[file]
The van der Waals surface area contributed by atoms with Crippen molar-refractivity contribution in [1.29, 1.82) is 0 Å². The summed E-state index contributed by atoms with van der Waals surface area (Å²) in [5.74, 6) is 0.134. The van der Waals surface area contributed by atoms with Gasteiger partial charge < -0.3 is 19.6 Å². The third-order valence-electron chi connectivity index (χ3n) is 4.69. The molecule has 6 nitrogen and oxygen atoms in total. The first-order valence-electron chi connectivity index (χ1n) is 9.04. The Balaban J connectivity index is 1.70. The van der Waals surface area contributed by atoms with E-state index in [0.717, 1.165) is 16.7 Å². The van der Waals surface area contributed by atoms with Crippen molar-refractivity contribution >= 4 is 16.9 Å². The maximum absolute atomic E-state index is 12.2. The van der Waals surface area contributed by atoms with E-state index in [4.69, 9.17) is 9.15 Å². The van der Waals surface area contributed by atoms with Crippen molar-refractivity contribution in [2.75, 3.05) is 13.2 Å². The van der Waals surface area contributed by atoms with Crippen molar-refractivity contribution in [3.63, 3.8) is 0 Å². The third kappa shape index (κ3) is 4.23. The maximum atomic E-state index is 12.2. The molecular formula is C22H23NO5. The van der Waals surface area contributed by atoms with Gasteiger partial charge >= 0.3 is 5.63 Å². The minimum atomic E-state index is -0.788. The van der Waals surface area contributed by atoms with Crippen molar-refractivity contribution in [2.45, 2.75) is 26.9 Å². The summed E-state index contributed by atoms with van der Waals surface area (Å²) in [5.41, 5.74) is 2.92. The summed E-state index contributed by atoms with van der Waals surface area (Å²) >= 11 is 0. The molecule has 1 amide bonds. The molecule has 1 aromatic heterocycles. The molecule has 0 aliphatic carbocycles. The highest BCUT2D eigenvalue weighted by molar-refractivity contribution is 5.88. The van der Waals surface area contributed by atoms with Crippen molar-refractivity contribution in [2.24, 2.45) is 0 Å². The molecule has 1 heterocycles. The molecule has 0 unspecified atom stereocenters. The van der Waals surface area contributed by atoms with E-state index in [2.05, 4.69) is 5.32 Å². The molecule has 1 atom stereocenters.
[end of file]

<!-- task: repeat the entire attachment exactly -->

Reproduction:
The van der Waals surface area contributed by atoms with Crippen molar-refractivity contribution in [1.29, 1.82) is 0 Å². The summed E-state index contributed by atoms with van der Waals surface area (Å²) in [5.74, 6) is 0.134. The van der Waals surface area contributed by atoms with Gasteiger partial charge < -0.3 is 19.6 Å². The third-order valence-electron chi connectivity index (χ3n) is 4.69. The molecule has 6 nitrogen and oxygen atoms in total. The first-order valence-electron chi connectivity index (χ1n) is 9.04. The Balaban J connectivity index is 1.70. The van der Waals surface area contributed by atoms with E-state index in [0.717, 1.165) is 16.7 Å². The van der Waals surface area contributed by atoms with Crippen molar-refractivity contribution >= 4 is 16.9 Å². The maximum absolute atomic E-state index is 12.2. The van der Waals surface area contributed by atoms with E-state index in [4.69, 9.17) is 9.15 Å². The van der Waals surface area contributed by atoms with Crippen molar-refractivity contribution in [2.75, 3.05) is 13.2 Å². The van der Waals surface area contributed by atoms with Crippen molar-refractivity contribution in [3.63, 3.8) is 0 Å². The third kappa shape index (κ3) is 4.23. The maximum atomic E-state index is 12.2. The molecular formula is C22H23NO5. The van der Waals surface area contributed by atoms with Gasteiger partial charge >= 0.3 is 5.63 Å². The minimum atomic E-state index is -0.788. The van der Waals surface area contributed by atoms with Crippen molar-refractivity contribution in [2.45, 2.75) is 26.9 Å². The summed E-state index contributed by atoms with van der Waals surface area (Å²) in [5.41, 5.74) is 2.92. The summed E-state index contributed by atoms with van der Waals surface area (Å²) >= 11 is 0. The molecule has 1 amide bonds. The molecule has 1 aromatic heterocycles. The molecule has 0 aliphatic carbocycles. The highest BCUT2D eigenvalue weighted by molar-refractivity contribution is 5.88. The van der Waals surface area contributed by atoms with Crippen molar-refractivity contribution in [2.24, 2.45) is 0 Å². The molecule has 1 heterocycles. The molecule has 0 unspecified atom stereocenters. The van der Waals surface area contributed by atoms with E-state index in [2.05, 4.69) is 5.32 Å². The molecule has 1 atom stereocenters.